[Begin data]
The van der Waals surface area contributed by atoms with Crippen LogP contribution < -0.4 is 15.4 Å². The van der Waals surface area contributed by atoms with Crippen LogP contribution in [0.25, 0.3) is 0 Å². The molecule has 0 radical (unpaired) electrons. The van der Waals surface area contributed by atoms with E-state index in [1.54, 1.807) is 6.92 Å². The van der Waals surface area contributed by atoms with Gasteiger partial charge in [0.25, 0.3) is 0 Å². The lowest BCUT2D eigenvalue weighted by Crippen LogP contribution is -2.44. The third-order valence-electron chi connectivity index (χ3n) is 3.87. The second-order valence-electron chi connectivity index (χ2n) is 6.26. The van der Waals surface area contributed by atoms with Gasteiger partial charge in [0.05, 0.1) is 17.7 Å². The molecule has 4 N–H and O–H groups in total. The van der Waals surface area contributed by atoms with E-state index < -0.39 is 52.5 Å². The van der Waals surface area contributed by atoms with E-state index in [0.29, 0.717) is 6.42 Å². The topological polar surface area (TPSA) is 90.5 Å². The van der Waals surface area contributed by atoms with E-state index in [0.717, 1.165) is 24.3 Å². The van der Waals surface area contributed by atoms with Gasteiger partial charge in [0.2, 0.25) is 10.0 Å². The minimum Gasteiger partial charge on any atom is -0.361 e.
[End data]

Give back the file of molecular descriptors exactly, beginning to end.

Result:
The van der Waals surface area contributed by atoms with Crippen LogP contribution < -0.4 is 15.4 Å². The van der Waals surface area contributed by atoms with Crippen LogP contribution in [0.25, 0.3) is 0 Å². The molecule has 0 radical (unpaired) electrons. The van der Waals surface area contributed by atoms with E-state index in [1.54, 1.807) is 6.92 Å². The van der Waals surface area contributed by atoms with Gasteiger partial charge in [0.25, 0.3) is 0 Å². The lowest BCUT2D eigenvalue weighted by Crippen LogP contribution is -2.44. The third-order valence-electron chi connectivity index (χ3n) is 3.87. The second-order valence-electron chi connectivity index (χ2n) is 6.26. The van der Waals surface area contributed by atoms with Gasteiger partial charge in [0.05, 0.1) is 17.7 Å². The molecule has 4 N–H and O–H groups in total. The van der Waals surface area contributed by atoms with E-state index < -0.39 is 52.5 Å². The van der Waals surface area contributed by atoms with E-state index in [0.29, 0.717) is 6.42 Å². The topological polar surface area (TPSA) is 90.5 Å². The van der Waals surface area contributed by atoms with E-state index in [0.717, 1.165) is 24.3 Å². The van der Waals surface area contributed by atoms with Gasteiger partial charge in [0.2, 0.25) is 10.0 Å². The minimum Gasteiger partial charge on any atom is -0.361 e.